DfT figures reveal eight per cent rise in cyclists casualties in 2012 Q3; 'These figures show just how far we have to go,' says Sustrans

Rise in cyclist casualties reported in latest official stats

The Department for Transport’s (DfT) latest batch of road casualty statistics for the three months ending September 2012 saw an increase for vulnerable road users despite an overall drop in road accident deaths generally.

Pedestrian casualties rose six per cent, while cyclist KSI (killed or seriously injured) increased eight per cent in the period, compared with the same period in 2011.

According to the Institute of Advanced Motorists (IAM) that figure equates to 6,040 pedestrians and 3,270 cyclists.

Commenting on the stats, Sustrans policy director Jason Torrance said: “The government must act now to put an end to the increasing number of pedestrian and cyclist casualties on our roads.

"As MPs investigate how to get more people out on their bikes, these figures show just how far we have to go. Leadership, investment and big changes in our schools, workplaces and communities are urgently needed to make cycling and walking safer and to build a healthier, cleaner UK.

“Safe cycling routes and lower speed limits could help prevent the increasing number of injuries and tragic deaths on our roads.”

The IAM also noted that the number of fatal accidents on major roads fell by nine per cent and the number of fatal or serious accidents fell by two per cent, but conversely fatal and serious accidents rose by five per cent on minor roads and similarly five per cent on built-up roads.

IAM director of policy and research Neil Greig said: “It is reassuring to see an overall drop in the number of road casualties, however this should not mask the increase of deaths and serious injuries for cyclists and pedestrians.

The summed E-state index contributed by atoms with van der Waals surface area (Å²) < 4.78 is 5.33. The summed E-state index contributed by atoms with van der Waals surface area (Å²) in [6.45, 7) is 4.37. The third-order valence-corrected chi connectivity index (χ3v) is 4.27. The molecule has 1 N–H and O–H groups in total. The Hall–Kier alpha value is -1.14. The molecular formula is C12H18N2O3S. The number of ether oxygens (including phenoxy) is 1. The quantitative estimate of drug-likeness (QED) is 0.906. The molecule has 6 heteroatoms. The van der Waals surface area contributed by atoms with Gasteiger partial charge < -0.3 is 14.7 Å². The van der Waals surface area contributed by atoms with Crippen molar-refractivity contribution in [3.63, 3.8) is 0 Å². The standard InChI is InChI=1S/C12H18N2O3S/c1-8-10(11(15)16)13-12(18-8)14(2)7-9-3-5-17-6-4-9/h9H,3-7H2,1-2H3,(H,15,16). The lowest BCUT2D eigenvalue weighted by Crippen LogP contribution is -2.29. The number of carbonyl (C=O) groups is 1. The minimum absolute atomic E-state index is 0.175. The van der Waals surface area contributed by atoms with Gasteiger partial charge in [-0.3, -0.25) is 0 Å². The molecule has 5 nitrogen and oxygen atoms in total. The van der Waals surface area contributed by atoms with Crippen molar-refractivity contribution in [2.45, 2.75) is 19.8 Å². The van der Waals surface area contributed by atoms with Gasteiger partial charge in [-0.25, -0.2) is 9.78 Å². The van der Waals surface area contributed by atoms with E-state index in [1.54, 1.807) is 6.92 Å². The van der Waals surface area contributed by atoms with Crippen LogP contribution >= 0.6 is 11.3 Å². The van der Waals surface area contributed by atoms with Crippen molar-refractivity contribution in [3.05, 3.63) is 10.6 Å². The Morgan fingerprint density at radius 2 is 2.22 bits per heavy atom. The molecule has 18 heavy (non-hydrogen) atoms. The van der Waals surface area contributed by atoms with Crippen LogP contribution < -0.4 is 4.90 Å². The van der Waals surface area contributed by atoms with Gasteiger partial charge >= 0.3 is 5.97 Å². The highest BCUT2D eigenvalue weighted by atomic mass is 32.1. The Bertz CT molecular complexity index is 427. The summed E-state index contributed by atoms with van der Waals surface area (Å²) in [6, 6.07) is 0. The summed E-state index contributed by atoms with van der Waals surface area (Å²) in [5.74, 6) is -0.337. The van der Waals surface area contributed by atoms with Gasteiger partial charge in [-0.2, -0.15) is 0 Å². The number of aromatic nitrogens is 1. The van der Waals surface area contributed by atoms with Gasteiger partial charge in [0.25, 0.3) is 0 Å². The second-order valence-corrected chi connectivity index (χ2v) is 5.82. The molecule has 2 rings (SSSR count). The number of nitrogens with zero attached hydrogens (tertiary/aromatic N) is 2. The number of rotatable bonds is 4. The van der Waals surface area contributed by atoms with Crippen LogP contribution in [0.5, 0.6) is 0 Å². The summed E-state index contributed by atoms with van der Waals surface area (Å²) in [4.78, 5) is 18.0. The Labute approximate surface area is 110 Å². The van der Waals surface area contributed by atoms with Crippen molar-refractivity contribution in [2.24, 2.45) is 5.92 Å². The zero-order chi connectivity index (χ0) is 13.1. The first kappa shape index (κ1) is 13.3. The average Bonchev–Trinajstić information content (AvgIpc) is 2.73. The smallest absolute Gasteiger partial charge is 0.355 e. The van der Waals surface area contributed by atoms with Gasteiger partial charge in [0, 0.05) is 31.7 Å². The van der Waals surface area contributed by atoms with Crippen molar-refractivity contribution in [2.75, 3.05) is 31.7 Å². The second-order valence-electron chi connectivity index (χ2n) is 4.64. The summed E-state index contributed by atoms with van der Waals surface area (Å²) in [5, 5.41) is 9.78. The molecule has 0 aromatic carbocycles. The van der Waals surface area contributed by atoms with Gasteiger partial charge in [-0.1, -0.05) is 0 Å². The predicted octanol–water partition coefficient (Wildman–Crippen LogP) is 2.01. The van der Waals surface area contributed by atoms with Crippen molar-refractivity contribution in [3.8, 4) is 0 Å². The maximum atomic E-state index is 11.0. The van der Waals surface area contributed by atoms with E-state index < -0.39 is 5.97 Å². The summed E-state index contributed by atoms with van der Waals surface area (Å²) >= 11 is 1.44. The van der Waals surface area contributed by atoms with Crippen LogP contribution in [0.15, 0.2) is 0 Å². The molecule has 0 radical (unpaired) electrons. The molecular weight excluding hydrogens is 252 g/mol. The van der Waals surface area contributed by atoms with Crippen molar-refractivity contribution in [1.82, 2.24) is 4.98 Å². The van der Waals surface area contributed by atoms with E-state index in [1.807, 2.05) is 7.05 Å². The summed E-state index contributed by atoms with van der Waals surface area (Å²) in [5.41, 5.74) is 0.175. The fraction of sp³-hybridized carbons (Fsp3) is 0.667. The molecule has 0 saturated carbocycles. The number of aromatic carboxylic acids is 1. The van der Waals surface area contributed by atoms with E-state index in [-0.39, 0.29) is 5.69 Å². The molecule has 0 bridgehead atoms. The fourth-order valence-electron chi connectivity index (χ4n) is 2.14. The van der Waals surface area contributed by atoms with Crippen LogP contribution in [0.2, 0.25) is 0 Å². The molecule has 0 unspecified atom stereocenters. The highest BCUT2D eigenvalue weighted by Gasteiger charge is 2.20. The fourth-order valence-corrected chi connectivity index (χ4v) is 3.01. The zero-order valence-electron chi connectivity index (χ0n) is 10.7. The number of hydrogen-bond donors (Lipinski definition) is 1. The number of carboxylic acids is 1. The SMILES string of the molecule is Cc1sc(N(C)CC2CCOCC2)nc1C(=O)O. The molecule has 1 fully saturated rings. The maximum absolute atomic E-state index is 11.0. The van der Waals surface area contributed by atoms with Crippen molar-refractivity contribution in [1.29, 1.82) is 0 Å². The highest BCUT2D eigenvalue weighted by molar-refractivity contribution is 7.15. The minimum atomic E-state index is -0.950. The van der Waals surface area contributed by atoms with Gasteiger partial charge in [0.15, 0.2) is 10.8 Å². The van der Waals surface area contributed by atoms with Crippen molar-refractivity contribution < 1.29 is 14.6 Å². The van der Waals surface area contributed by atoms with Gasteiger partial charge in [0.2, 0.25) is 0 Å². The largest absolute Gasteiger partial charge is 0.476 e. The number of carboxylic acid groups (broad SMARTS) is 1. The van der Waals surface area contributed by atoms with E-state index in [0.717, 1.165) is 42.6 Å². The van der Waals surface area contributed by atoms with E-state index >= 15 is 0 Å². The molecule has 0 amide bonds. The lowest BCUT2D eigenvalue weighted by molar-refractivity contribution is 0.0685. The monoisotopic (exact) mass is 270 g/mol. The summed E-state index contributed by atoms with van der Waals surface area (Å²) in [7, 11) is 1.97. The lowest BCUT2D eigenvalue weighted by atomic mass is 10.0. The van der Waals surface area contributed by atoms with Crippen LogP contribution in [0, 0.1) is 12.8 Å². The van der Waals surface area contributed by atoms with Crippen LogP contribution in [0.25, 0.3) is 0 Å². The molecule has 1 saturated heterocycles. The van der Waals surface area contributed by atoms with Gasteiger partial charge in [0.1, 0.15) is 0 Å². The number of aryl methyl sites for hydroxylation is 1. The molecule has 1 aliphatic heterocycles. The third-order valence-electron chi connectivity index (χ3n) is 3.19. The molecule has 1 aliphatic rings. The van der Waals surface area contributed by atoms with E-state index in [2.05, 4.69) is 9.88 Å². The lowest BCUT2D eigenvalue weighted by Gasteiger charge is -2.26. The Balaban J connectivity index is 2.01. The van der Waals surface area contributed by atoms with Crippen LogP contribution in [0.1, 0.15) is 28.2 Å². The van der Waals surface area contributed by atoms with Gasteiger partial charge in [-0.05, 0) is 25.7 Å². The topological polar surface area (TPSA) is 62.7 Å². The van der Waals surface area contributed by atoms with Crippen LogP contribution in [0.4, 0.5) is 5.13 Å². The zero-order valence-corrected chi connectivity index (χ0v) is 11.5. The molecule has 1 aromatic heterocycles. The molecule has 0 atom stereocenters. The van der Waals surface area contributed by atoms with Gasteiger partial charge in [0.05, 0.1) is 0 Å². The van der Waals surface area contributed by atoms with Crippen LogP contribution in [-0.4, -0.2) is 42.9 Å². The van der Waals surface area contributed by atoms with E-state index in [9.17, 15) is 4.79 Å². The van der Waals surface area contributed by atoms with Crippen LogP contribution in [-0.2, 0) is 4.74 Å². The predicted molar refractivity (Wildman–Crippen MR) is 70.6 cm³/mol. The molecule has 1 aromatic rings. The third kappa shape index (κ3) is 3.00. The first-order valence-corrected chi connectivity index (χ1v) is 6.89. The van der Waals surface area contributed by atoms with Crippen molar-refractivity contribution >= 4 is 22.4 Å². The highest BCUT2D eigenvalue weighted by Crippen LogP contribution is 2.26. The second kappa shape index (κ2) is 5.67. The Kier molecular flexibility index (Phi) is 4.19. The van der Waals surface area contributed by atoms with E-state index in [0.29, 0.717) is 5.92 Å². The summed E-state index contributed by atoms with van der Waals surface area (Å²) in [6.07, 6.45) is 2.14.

“The rise in the number of fatal and serious accidents on minor and built-up roads is concerning. The government needs to think about which roads are the safest and where they should be dedicating their resources.”

The IAM went on to list changes it would propose to tackle the problem, including changes to the driving test to make drivers much more aware of cyclists and pedestrians, improved infrastructure for cyclists, including more segregated cycle paths and a commitment from the government commit to reinstate funding for road safety campaigns and education.

UPDATE: Solicitors Prolegal have now had their say on the topic too. Principal solicitor Simon Edwards commented: “These are shocking statistics. The rise in cycle injuries and deaths highlights that cycle safety continues to be pushed to the bottom of the agenda. It is obviously encouraging that there are fewer motorist victims but their safety must not be favored at the expense of the more vulnerable road users.

“A reduction in speed limits is an quick and affordable first step to reducing these numbers. Adequate cycling infrastructure must follow. Reckless drivers must be brought to account to take responsibility for their actions. Until these are in place, the cyclist will continue to be a second class citizen on the road. The current Get Britain Cycling inquiry must take heed of these figures, and sit up and listen to the evidence. The recommendations being given have been well thought through, and it is getting increasingly important that the Government listens and acts.”

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